The most common example of the short-term effect of heavy drinking of alcohol is alcohol intoxication. It directly affects the nervous system and causes brain damage that can vary drastically depending on how often the individual drinks and the amount of alcohol consumed. It also depends on their gender, age, unique body makeup, and weight.

The symptoms of alcohol intoxication4 are physical impairment and mild cognitive. It may become evident after just 2 or 3 drinks, but heavier use can sometimes result in alcohol overdose. Information-processing pathways and organ communication influence the immediate or sudden effects of alcohol on the brain.

Unfortunately, drinking too rapidly and frequently can result in many adverse mental effects such as impaired motor coordination and confusion.

Alcohol poisoning is a dangerous and potentially deadly consequence of heavy drinking. Alcohol poisoning symptoms may include

  • Seizure
  • Confusion
  • Respiratory suppression
  • Vomiting
  • Slowing of heart rate
  • In worst cases, even death

4.2. Long-Term Effects Of Alcohol On The Brain

Individuals who drink more heavily are at much higher risk for adverse alcohol-related complications. Long-term health risk includes chronic problems, cancer, immune system failure, sleep and mood disturbance, cancer, and the development of many diseases controlled by the brain, such as anxiety and depression.

How Does Alcohol Affect The Brain
Photo by Robina Weermeijer on Unsplash, Copyright June 2019

Individuals who consume alcohol a lot and that too for a very long duration are also susceptible to thiamine disorder, sometimes called wet brain. This condition is persistent with mental confusion and difficulty with coordination and eye movement.

Last but not least, long-term alcohol use can also lead to the development of alcohol-related disorders5, sometimes referred to as alcohol addiction or alcoholism. The problematic pattern of alcohol use is that, despite harmful consequences to the individual’s health and brain.

The person diagnosed with an Alcohol Use Disorder (AUD) must meet at least two of the below criteria within 12 months.

  • Spending much of their time trying to obtain alcohol.
  • Cravings for alcohol.
  • Drinking in every situation irrespective of whether it is dangerous to do so, such as driving.
  • Continued to drink despite relationship and familial issues caused by the use of alcohol.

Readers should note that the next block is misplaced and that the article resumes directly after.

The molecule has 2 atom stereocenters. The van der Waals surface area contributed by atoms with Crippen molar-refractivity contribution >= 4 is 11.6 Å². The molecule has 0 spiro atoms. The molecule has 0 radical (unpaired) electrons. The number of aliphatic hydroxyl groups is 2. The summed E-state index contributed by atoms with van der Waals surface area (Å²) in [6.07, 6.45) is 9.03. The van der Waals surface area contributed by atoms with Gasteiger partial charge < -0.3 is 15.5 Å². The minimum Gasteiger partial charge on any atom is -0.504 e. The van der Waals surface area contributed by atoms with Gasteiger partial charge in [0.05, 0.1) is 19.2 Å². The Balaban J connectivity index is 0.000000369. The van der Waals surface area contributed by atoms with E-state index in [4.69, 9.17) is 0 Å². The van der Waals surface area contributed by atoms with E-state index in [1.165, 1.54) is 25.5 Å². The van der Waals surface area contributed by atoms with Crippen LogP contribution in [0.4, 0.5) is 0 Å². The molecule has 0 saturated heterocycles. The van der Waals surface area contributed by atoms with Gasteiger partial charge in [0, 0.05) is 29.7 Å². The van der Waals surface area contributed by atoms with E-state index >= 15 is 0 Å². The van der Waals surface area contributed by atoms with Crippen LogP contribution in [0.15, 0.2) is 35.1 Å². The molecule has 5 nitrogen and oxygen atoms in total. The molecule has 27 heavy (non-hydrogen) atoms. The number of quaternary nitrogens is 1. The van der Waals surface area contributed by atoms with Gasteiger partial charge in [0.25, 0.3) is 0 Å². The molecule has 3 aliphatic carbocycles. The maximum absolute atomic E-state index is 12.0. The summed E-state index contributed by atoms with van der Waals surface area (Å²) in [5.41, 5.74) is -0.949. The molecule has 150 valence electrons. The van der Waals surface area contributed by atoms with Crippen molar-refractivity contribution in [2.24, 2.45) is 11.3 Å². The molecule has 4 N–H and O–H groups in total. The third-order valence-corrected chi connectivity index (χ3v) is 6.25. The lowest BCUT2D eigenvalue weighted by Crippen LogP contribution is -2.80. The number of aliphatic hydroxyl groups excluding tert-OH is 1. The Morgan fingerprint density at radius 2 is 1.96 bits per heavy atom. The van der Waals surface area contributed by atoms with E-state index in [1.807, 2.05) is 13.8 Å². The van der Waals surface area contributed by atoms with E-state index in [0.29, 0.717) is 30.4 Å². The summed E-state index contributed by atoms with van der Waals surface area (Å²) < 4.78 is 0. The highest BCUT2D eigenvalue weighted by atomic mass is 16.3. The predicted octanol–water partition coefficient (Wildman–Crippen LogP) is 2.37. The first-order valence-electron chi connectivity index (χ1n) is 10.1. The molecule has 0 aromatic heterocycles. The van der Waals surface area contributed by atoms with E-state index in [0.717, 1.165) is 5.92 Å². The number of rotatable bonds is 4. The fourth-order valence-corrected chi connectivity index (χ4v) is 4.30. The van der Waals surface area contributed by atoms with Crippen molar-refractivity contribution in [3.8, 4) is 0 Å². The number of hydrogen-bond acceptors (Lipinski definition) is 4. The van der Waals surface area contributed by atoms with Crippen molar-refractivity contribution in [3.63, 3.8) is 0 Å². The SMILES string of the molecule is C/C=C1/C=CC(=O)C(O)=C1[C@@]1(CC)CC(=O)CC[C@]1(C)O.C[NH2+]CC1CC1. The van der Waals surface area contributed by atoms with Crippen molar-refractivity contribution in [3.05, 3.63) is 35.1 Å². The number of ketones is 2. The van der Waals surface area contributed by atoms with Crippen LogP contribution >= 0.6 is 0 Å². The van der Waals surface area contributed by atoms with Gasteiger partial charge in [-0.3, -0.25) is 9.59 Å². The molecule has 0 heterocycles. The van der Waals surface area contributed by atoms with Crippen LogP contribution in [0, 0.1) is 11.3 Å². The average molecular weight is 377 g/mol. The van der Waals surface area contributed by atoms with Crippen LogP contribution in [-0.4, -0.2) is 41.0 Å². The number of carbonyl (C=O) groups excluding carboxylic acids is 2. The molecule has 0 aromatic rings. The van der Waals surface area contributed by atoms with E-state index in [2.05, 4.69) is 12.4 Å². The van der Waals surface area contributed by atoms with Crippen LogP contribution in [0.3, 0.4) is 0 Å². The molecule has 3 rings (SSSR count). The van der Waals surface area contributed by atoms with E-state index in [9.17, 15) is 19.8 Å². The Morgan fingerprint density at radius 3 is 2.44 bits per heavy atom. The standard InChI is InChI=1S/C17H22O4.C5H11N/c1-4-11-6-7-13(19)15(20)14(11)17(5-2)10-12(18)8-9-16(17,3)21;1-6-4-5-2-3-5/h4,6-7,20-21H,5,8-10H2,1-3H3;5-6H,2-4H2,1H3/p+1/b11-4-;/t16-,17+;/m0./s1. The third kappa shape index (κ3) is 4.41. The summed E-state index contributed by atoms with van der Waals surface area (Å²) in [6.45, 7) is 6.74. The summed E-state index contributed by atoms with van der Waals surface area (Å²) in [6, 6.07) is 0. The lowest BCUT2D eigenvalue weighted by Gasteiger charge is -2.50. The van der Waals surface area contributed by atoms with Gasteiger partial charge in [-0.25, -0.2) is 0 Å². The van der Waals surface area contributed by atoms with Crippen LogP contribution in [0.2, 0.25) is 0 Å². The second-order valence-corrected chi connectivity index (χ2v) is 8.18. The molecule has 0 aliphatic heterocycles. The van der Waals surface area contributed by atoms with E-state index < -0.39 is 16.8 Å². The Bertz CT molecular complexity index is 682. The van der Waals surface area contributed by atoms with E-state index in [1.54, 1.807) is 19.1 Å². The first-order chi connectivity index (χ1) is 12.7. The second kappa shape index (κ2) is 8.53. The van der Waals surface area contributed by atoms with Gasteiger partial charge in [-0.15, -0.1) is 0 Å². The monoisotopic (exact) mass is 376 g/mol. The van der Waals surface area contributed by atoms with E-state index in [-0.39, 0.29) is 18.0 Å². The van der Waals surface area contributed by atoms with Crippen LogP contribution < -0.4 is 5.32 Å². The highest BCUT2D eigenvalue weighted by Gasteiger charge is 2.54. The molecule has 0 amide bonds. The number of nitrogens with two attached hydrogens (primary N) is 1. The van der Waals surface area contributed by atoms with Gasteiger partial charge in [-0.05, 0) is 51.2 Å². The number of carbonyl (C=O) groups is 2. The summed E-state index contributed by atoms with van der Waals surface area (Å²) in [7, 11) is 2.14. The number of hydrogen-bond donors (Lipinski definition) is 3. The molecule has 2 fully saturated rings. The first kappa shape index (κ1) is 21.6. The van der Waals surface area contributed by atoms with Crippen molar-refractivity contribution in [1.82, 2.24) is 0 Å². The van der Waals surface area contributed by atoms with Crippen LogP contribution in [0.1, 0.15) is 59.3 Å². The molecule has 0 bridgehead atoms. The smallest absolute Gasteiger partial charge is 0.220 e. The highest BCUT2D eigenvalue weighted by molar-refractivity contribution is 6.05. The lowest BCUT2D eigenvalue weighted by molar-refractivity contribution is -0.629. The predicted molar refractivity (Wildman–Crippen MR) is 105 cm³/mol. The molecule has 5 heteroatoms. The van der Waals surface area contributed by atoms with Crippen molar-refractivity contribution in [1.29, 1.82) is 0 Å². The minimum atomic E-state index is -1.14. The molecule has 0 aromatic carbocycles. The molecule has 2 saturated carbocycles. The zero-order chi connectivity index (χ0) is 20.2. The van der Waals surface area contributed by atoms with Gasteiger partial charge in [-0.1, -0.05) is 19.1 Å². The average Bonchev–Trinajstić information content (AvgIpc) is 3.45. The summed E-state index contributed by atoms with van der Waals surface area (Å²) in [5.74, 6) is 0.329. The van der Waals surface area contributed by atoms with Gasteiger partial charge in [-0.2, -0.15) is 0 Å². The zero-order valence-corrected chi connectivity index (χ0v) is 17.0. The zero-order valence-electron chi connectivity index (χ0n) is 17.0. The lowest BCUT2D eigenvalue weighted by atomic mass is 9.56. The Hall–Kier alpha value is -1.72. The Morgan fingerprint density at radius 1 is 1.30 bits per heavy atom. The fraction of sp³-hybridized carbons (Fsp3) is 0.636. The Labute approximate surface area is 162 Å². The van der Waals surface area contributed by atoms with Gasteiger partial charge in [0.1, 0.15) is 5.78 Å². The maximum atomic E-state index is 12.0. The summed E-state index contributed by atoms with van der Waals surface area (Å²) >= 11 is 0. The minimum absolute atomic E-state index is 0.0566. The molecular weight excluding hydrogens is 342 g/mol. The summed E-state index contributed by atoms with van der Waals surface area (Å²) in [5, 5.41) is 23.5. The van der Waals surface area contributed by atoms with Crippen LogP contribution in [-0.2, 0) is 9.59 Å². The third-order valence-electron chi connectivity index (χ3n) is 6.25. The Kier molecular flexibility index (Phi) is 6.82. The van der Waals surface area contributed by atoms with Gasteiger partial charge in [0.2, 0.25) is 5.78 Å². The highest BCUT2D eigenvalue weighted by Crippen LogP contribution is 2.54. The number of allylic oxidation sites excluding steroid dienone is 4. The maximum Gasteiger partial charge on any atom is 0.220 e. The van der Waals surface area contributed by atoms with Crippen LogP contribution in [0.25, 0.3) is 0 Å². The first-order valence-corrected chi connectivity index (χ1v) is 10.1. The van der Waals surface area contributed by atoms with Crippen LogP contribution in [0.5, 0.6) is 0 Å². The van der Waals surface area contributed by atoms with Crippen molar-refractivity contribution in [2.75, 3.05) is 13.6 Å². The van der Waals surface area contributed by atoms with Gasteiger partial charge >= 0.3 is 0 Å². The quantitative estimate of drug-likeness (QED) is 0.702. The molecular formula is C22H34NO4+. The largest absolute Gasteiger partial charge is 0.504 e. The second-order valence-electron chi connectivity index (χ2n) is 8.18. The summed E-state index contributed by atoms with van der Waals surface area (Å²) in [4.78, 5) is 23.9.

• Being unable to fulfil the work needs.
  • Using frequent and higher amounts of alcohol than initially intended.
  • Being unable to cut the amount of drinking.
  • Experiencing alcohol withdrawal symptoms.

5. Effects Of Alcohol On The Brain Function

Chronic alcohol consumption will cause damage to the central nervous system (which consists of the brain and spinal cord). Sometimes moderate alcohol consumption or only a few drinks are acceptable, but too much alcohol consumption will cause cognitive impairment.

Excessive drinking will increase the risk of various brain-related diseases, ultimately leading to brain cell death. Alcohol will interfere with the brain’s communication pathway by interfering with the work of neurons; thus, the correct information is not passed to the target organ.

How Does Alcohol Affect The Brain
By Natasha Connell, Unsplash, Copyright August 2019

An individual may experience an improved general feeling or improved social interaction of well-being with moderate alcohol use. However, it is important to note and understand that alcohol can risk someone’s mental and physical health and overall mood.

Alcohol, especially excessive use, can exacerbate comorbid psychiatric disorders, such as anxiety and depression. Alcohol also has a significant impact on brain volume.

6. Stages Of Alcohol Intoxication

Chronic alcohol use will lead to alcohol intoxication, and several stages of alcohol intoxication are described below

6.1. Subliminal Intoxication

It is the first stage of alcohol intoxication6. It will not show a drastic change in your health and behaviour, but it is slightly changed. In this stage, the blood alcohol content (BAC) is shallow, between 0.01 and 0.05.

6.2. Euphoria